Note: In a June 6, 2016 report to City Council from Lazenby, the word "annexation" does no appear - the project is now being called "Sewer Extension Options."
The unincorporated neighborhoods are: Birdshill, Forest Highlands, Lake Forest, Rosewood, Southward Park and Skylands. No serious reason was given for why these two neighborhoods were selected, though many believe it is because of their low property value and the lower income/political clout of their residents. The official reason given for wholesale annexation rather than done as lots redevelop or septic systems fail is that it is easier to extend city services like sewer lines all at once.
The reason for large-scale annexation is speculated to be to grab new property taxes from these areas to support the city's looming PERS costs. If this is true, it is a foolhardy "solution" to a financial crisis since residential property costs the city more money in services (roads, sewer, fire and police) than it brings in.
This year, home builders and owners of land within the urban reserves successfully lobbied the state legislature to remove the ability of citizens to choose whether or not they would approve annexations. Some argue that the state intervention into city affairs is contrary to Oregon's doctrine of Home Rule.
This sets the stage for cities to annex large areas at will. West Linn, in opposition to the new law, has chosen to continue having voters assist in making annexation decisions. To stay within the law, they have instituted a mandatory,non-binding advisory vote on all annexations, giving back to citizens what the state took away. Future councils could ignore such votes, but that would face political repercussions.
What will Lake Oswego's City Council do? Will they be more concerned with what citizens want, or with the idea of more money coming into the city - ignoring the money going out? Many citizens living in the unincorporated areas feel they are living in semi-rural areas and do not want to be part of Lake Oswego or pay higher taxes, fees and sewer lines many cannot afford. Can LO afford new roads, stormwater facilities and sewer capacity? (See LO Cost of Annexation and Related Fees below.).
Note: Zoning and density significantly impact tax revenue. Mixed use, commercial uses, taller buildings, smaller lots and expensive homes are preferred.
West Linn Tidings, November 3, 2016. By Patrick Malee
[West Linn] Council adopts new annexation policy
Moving forward, the council will retain sole authority over annexation proposals - in keeping with the new law - but it will also have the ability to call for an advisory vote to assess public opinion.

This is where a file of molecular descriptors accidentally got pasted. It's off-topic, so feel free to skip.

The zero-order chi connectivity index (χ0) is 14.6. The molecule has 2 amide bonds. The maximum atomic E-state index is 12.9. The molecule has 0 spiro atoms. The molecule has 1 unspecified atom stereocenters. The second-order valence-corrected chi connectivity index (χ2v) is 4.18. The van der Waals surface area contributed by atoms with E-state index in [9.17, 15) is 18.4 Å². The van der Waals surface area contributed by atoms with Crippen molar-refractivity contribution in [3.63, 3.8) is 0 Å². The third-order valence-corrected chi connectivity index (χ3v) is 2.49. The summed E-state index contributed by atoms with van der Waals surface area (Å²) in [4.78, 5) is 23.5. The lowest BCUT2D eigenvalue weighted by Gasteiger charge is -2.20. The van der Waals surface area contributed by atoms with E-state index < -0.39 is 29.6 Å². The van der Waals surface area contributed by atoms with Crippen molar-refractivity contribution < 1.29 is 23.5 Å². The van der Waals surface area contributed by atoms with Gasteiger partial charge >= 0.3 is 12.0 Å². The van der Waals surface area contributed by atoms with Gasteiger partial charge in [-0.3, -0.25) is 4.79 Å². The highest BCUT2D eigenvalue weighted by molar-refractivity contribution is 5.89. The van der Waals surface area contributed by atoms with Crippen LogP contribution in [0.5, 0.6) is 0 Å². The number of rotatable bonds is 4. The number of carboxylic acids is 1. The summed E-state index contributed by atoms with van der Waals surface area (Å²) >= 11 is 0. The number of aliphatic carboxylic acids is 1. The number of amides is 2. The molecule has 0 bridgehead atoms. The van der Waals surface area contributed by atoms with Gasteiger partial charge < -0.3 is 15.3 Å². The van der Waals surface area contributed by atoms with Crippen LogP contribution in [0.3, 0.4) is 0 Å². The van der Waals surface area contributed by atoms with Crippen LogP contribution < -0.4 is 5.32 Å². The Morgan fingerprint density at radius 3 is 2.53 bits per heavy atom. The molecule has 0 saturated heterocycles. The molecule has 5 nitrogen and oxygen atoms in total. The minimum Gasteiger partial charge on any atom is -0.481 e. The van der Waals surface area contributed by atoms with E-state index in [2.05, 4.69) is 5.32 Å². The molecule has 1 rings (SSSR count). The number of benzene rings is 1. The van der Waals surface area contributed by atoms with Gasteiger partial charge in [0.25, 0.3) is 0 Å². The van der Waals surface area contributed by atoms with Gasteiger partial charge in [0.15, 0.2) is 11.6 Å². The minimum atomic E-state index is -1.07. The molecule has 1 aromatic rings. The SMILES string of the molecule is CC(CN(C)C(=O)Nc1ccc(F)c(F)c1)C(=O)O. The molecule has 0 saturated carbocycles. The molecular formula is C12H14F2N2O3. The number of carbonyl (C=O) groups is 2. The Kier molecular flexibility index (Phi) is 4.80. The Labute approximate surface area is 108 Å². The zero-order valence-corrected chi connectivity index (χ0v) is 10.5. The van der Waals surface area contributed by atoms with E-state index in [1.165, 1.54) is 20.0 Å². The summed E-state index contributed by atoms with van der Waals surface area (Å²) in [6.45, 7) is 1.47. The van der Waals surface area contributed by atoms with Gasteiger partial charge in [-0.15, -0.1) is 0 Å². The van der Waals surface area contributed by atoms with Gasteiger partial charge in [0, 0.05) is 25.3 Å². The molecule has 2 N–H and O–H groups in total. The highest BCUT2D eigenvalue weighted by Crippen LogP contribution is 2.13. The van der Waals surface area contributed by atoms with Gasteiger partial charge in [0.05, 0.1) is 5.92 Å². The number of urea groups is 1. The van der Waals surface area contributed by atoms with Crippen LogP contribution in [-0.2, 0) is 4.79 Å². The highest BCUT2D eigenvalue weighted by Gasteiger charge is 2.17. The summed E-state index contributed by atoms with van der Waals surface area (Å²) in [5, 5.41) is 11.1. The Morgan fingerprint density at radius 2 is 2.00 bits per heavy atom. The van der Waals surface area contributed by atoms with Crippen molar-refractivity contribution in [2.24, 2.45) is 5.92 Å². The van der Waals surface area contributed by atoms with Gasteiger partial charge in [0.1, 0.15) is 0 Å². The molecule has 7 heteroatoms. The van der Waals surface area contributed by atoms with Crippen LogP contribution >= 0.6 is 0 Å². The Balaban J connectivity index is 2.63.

Shortly after the 2016 Legislature passed Senate Bill 1573, which placed the power to approve annexations solely in the hands of a city’s representative body and prohibited the voter-based procedures seen in West Linn and other cities, the West Linn City Council expressed strong opposition to the bill and vowed to take action in response.
That action took shape Oct. 10 in the form of a new policy that was approved 4-0 by the council (City Council Jenni Tan was not present at the meeting). Moving forward, the council will retain sole authority over annexation proposals — in keeping with the new law — but it will also have the ability to call for an advisory vote to assess public opinion. Annexations are a two-step process in West Linn, and the initial land use hearing process — which has historically taken place at the City Council before a public vote — will remain in the hands of the council under the new ordinance.
Involuntary Municipal Annexation: The Ugly Truth. Barbara Hunter, Foundation for Economic Education, 9/1/07
Sorting Through The Property Tax Burden, Tax Policy Center: Urban Institute and Brookings Institution
Cost of Community Service Studies, Dr. Staley, Macinac Center for Public Policy
"Thus, while farm, forest and open lands generate more revenues than expenditures, COCS studies find that "residential land uses . . . are a net drain on municipal coffers: It costs local governments more to provide services to homeowners than residential landowners pay in property taxes."
Calculating the Cost of Community Services Ratio, Penn State University
Fiscal Impacts of Different Land Uses, Pennsylvania State University
"In other words, residential land generally costs local taxpayers, while commercial, industrial, farm, and open lands help taxpayers by paying more than they require back in services. These results are consistent with other states’ experiences and with other Cost of Community Service studies from across the country.."